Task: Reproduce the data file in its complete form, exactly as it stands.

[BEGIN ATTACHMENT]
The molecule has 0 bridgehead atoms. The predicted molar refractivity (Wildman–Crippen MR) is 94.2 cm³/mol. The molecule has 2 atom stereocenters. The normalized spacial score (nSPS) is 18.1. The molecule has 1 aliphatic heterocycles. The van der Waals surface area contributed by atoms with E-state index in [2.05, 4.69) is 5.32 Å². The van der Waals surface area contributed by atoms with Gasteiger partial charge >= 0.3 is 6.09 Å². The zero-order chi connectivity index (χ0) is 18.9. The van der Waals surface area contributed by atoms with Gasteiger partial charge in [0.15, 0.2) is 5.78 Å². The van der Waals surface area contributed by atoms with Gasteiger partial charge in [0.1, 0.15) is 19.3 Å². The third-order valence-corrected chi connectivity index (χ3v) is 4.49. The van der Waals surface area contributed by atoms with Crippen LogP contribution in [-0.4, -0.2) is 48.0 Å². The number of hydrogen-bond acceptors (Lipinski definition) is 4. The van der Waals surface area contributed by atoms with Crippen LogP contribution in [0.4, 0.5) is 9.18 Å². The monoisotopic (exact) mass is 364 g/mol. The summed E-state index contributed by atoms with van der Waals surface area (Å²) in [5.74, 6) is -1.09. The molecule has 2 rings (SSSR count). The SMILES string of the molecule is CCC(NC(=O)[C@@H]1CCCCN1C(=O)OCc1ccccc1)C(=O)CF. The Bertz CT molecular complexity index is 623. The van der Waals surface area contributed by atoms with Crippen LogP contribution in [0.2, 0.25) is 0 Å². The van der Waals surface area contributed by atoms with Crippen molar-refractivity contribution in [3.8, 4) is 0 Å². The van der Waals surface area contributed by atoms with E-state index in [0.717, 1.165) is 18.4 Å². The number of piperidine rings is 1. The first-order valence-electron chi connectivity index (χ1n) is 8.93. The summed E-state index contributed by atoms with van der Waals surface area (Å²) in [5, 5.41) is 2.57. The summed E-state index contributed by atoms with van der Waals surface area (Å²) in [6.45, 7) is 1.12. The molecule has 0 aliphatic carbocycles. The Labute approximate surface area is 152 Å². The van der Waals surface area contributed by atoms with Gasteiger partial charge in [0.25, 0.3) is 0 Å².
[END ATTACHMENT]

The molecule has 0 bridgehead atoms. The predicted molar refractivity (Wildman–Crippen MR) is 94.2 cm³/mol. The molecule has 2 atom stereocenters. The normalized spacial score (nSPS) is 18.1. The molecule has 1 aliphatic heterocycles. The van der Waals surface area contributed by atoms with E-state index in [2.05, 4.69) is 5.32 Å². The van der Waals surface area contributed by atoms with Gasteiger partial charge >= 0.3 is 6.09 Å². The zero-order chi connectivity index (χ0) is 18.9. The van der Waals surface area contributed by atoms with Gasteiger partial charge in [0.15, 0.2) is 5.78 Å². The van der Waals surface area contributed by atoms with Gasteiger partial charge in [0.1, 0.15) is 19.3 Å². The third-order valence-corrected chi connectivity index (χ3v) is 4.49. The van der Waals surface area contributed by atoms with Crippen LogP contribution in [-0.4, -0.2) is 48.0 Å². The number of hydrogen-bond acceptors (Lipinski definition) is 4. The van der Waals surface area contributed by atoms with Crippen LogP contribution in [0.4, 0.5) is 9.18 Å². The monoisotopic (exact) mass is 364 g/mol. The summed E-state index contributed by atoms with van der Waals surface area (Å²) in [5.74, 6) is -1.09. The molecule has 2 rings (SSSR count). The SMILES string of the molecule is CCC(NC(=O)[C@@H]1CCCCN1C(=O)OCc1ccccc1)C(=O)CF. The Bertz CT molecular complexity index is 623. The van der Waals surface area contributed by atoms with Crippen LogP contribution in [0.2, 0.25) is 0 Å². The van der Waals surface area contributed by atoms with Crippen molar-refractivity contribution in [3.8, 4) is 0 Å². The van der Waals surface area contributed by atoms with E-state index in [0.717, 1.165) is 18.4 Å². The number of piperidine rings is 1. The first-order valence-electron chi connectivity index (χ1n) is 8.93. The summed E-state index contributed by atoms with van der Waals surface area (Å²) in [5, 5.41) is 2.57. The summed E-state index contributed by atoms with van der Waals surface area (Å²) in [6.45, 7) is 1.12. The molecule has 0 aliphatic carbocycles. The Labute approximate surface area is 152 Å². The van der Waals surface area contributed by atoms with Gasteiger partial charge in [0.25, 0.3) is 0 Å².